It was a signing that was an after-thought at first when the Houston Rockets signed an unknown point guard named Patrick Beverley in December 2012. But the former University of Arkansas stand-out, who had been playing in Russia, became a major contributor for the Rockets by the end of the season.
A 2nd round pick of the Los Angeles Lakers in 2009, Beverley never played in an NBA regular season game until the Rockets brought him up from the D-League in January. Earning the back-up point guard position, Beverley averaged 5.6 points and 2.9 assists in 41 games, but made an impact in the playoffs. The Rockets shifted their line-up around to include him in the starting line-up in game 2 of the first-round series against the Oklahoma City Thunder.
In the 6 game series as a whole, Beverley averaged 11.8 points and 2.8 assists, but collided with Thunder point guard Russell Westbrook’s knee that would sideline him for the rest of the playoffs. Beverley instantly became the most hated man in Oklahoma City, and as he sat down with Jason Friedman of Rockets.com, he expressed that the tension between Thunder fans and him will only get worse, among other things:
“JCF: Has the summer helped to put some time and distance between you and being public enemy No. 1 in Oklahoma City?
PB: No, I think it’s just starting to be honest. I’m sure I’m going to feel the heat coming out the tunnel every time I play there. So I think that’s only just getting started.
JCF: I feel like every athlete says something along the lines of, ‘Yeah, I put on 10 pounds of muscle during the offseason,’ but you actually do look legitimately bigger than you did at the end of last season.
PB: Yeah, I think that’s definitely the case. You know, with me coming over from Europe last year, right into the middle of NBA basketball against guys who’d been working on their bodies all summer, I felt like I was at a bit of a disadvantage at times. With Europe, it’s more of a finesse game so I really didn’t need the extra weight. I’ve been lifting five times a week this summer so I’ve gained about six or seven pounds of good weight.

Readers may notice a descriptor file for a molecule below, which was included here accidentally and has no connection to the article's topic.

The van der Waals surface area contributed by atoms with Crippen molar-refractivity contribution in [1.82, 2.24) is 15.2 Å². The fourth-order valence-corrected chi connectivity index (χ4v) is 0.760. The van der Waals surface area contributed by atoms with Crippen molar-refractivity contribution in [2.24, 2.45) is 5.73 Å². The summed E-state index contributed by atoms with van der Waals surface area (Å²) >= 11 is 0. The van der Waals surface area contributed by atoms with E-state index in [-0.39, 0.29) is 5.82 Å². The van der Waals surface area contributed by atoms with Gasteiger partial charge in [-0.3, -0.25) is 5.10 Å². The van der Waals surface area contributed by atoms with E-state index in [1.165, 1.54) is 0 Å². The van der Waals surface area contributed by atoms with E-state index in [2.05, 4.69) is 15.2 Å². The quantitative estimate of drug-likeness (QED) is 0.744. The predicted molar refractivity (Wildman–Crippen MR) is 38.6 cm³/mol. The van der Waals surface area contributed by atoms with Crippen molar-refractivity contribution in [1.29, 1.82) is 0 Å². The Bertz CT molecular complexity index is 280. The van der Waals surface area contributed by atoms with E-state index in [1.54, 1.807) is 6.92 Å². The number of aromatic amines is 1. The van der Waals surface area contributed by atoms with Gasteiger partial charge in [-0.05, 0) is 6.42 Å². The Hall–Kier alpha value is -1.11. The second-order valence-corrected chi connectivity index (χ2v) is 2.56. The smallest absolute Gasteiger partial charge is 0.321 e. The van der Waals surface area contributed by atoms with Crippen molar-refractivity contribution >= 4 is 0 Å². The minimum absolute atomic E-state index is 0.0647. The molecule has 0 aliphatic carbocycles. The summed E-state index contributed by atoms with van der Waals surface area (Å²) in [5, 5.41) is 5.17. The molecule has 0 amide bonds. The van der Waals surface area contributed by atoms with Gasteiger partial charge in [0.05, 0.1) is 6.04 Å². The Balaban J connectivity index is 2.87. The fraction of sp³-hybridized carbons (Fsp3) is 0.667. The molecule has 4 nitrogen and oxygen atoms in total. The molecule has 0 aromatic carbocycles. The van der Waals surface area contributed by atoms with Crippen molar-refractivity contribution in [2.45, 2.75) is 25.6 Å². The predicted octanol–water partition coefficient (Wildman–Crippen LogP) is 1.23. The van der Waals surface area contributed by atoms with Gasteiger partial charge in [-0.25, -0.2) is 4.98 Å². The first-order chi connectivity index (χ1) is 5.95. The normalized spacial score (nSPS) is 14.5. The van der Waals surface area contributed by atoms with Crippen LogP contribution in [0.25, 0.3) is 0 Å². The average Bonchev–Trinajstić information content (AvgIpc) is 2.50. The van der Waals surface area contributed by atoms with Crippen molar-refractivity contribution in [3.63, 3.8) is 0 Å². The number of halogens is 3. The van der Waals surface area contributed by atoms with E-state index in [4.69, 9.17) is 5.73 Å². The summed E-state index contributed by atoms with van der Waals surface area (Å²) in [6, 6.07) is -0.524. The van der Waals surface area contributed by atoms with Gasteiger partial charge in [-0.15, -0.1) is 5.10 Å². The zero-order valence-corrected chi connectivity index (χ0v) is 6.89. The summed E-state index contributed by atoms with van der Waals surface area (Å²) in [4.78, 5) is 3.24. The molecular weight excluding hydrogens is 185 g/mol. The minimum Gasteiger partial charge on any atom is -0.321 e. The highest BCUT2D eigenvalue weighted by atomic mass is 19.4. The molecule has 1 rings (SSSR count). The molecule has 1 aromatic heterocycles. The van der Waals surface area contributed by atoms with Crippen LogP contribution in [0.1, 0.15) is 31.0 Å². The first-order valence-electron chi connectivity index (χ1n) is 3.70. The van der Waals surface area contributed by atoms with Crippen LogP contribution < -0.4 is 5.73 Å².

That was my biggest thing: I play against a lot of bigger point guards and I didn’t want to go into games this season where they outweigh me by 20 pounds. So I’ve tried to make it up in the weight room this summer.
JCF: I think everyone knows this team is going to score. So for the Rockets to become a true title contender the biggest area of improvement likely lies on the defensive side of the ball. You’ve got two of the best defensive bigs in the NBA now so from a perimeter player’s perspective, what are you focusing on when you’re out there to be able to help out those bigs and, by extension, help this team become a top-10 defensive unit?
PB: I talked to Coach Sampson a lot this summer and I told him I want to try to take it upon myself to be that defensive captain this year. I understand when I’m out there it starts with me on the ball. I’m not going to try to pretend I’m going to control the whole defense – of course not – we have Dwight Howard who’s phenomenal, Omer who’s phenomenal, Marcus Camby who is older but still a great defensive player, Ronnie Brewer who is a great defensive player, and Francisco (Garcia) showed a glimpse of that in the playoffs last year guarding Kevin Durant.
But I have to pick my role and my role right now is to be that defensive guy who sets the tone on the player who has the ball the most and that’s the point guard. That’s my focus. I’m taking the title of defensive captain very seriously and that’s my main focus going into training camp.
I’m going to work as hard as I can possibly work. Everyone knows that. For me it’s all about winning games. I’ve played on great teams. I was with the Heat in training camp, I played on some great European teams and I know what it takes to win. It doesn’t just take five guys or five stars – it takes a team. It goes from the main players – James and Dwight – all the way down to the last player or the last film guy or the last ball boy or whoever. It’s a collective unit.
I know the kind of mindset a good basketball team needs to have: whether you’re starting or not, you have to make sure you’re a big part of this team whether it’s with defense or an energy spark off the bench or whatever the case may be. Whatever my team needs from me, I’m going to be there for them. That’s what all of this work is for.”
It’s a good sign that Beverley realizes that he could provide that defensive spark for the Rockets along the perimeter. Houston ranked in the bottom of the league in defensive production and efficiency a season ago, but they have made strides in the off-season to fix that area. The low post defense should not be a problem as Dwight Howard and Omer Asik will man the middle, but the perimeter defense will be one of the biggest question marks for the Rockets entering training camp.